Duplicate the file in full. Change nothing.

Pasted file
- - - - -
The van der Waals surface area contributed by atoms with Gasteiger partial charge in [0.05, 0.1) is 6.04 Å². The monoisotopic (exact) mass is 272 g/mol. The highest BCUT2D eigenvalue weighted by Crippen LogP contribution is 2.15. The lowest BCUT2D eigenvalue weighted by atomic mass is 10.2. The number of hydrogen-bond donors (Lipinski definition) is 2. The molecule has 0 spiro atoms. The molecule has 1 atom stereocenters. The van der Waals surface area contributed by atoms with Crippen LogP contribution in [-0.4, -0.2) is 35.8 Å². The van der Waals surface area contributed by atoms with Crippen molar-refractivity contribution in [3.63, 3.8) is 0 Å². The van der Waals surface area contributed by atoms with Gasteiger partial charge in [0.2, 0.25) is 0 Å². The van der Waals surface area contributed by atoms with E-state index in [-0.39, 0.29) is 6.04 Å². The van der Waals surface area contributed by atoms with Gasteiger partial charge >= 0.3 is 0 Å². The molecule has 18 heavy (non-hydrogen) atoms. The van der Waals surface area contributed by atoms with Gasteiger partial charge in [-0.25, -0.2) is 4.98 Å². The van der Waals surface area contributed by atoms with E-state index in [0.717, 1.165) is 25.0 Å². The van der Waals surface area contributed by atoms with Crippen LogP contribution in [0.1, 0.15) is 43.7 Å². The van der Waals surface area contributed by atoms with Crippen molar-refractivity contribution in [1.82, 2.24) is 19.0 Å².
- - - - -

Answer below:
The van der Waals surface area contributed by atoms with Gasteiger partial charge in [0.05, 0.1) is 6.04 Å². The monoisotopic (exact) mass is 272 g/mol. The highest BCUT2D eigenvalue weighted by Crippen LogP contribution is 2.15. The lowest BCUT2D eigenvalue weighted by atomic mass is 10.2. The number of hydrogen-bond donors (Lipinski definition) is 2. The molecule has 0 spiro atoms. The molecule has 1 atom stereocenters. The van der Waals surface area contributed by atoms with Crippen LogP contribution in [-0.4, -0.2) is 35.8 Å². The van der Waals surface area contributed by atoms with Crippen molar-refractivity contribution in [3.63, 3.8) is 0 Å². The van der Waals surface area contributed by atoms with Gasteiger partial charge in [0.2, 0.25) is 0 Å². The van der Waals surface area contributed by atoms with E-state index in [-0.39, 0.29) is 6.04 Å². The van der Waals surface area contributed by atoms with Gasteiger partial charge >= 0.3 is 0 Å². The molecule has 18 heavy (non-hydrogen) atoms. The van der Waals surface area contributed by atoms with Gasteiger partial charge in [-0.25, -0.2) is 4.98 Å². The van der Waals surface area contributed by atoms with E-state index in [0.717, 1.165) is 25.0 Å². The van der Waals surface area contributed by atoms with Crippen LogP contribution in [0.1, 0.15) is 43.7 Å². The van der Waals surface area contributed by atoms with Crippen molar-refractivity contribution in [1.82, 2.24) is 19.0 Å².